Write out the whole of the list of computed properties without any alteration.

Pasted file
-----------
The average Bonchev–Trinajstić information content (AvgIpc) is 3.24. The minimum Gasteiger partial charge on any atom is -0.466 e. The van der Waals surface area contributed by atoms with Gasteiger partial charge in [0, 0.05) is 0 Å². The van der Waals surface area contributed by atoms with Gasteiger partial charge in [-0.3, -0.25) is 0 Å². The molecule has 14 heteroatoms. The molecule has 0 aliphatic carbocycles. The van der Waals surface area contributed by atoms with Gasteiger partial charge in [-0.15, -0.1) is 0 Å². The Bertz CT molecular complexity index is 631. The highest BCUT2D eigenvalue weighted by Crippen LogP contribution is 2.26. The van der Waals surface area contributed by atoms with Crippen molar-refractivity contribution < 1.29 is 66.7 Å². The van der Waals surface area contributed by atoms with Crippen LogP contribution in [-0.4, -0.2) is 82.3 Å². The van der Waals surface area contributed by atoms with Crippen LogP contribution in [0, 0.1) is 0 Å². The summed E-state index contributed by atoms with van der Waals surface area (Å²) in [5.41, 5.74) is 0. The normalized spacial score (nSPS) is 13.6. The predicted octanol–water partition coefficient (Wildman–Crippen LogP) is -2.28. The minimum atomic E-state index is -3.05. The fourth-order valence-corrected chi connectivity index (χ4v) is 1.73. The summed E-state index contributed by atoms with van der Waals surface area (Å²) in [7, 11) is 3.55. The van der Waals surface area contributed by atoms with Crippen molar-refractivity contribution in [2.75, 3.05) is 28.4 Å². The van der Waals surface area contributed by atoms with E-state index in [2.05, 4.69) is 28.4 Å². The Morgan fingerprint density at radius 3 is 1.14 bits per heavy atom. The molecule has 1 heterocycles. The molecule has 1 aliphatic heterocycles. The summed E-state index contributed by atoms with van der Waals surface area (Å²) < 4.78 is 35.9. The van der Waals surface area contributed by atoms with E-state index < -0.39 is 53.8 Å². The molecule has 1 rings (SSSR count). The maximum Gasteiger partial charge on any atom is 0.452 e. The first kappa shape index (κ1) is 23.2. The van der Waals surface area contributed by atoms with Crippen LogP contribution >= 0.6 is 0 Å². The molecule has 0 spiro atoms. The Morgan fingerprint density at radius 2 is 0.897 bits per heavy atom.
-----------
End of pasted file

The average Bonchev–Trinajstić information content (AvgIpc) is 3.24. The minimum Gasteiger partial charge on any atom is -0.466 e. The van der Waals surface area contributed by atoms with Gasteiger partial charge in [0, 0.05) is 0 Å². The van der Waals surface area contributed by atoms with Gasteiger partial charge in [-0.3, -0.25) is 0 Å². The molecule has 14 heteroatoms. The molecule has 0 aliphatic carbocycles. The van der Waals surface area contributed by atoms with Gasteiger partial charge in [-0.15, -0.1) is 0 Å². The Bertz CT molecular complexity index is 631. The highest BCUT2D eigenvalue weighted by Crippen LogP contribution is 2.26. The van der Waals surface area contributed by atoms with Crippen molar-refractivity contribution < 1.29 is 66.7 Å². The van der Waals surface area contributed by atoms with Crippen LogP contribution in [-0.4, -0.2) is 82.3 Å². The van der Waals surface area contributed by atoms with Crippen LogP contribution in [0, 0.1) is 0 Å². The summed E-state index contributed by atoms with van der Waals surface area (Å²) in [5.41, 5.74) is 0. The normalized spacial score (nSPS) is 13.6. The predicted octanol–water partition coefficient (Wildman–Crippen LogP) is -2.28. The minimum atomic E-state index is -3.05. The fourth-order valence-corrected chi connectivity index (χ4v) is 1.73. The summed E-state index contributed by atoms with van der Waals surface area (Å²) in [7, 11) is 3.55. The van der Waals surface area contributed by atoms with Crippen molar-refractivity contribution in [2.75, 3.05) is 28.4 Å². The van der Waals surface area contributed by atoms with E-state index in [2.05, 4.69) is 28.4 Å². The Morgan fingerprint density at radius 3 is 1.14 bits per heavy atom. The molecule has 1 heterocycles. The molecule has 1 aliphatic heterocycles. The summed E-state index contributed by atoms with van der Waals surface area (Å²) < 4.78 is 35.9. The van der Waals surface area contributed by atoms with E-state index < -0.39 is 53.8 Å². The molecule has 1 rings (SSSR count). The maximum Gasteiger partial charge on any atom is 0.452 e. The first kappa shape index (κ1) is 23.2. The van der Waals surface area contributed by atoms with Crippen LogP contribution >= 0.6 is 0 Å². The molecule has 0 spiro atoms. The Morgan fingerprint density at radius 2 is 0.897 bits per heavy atom.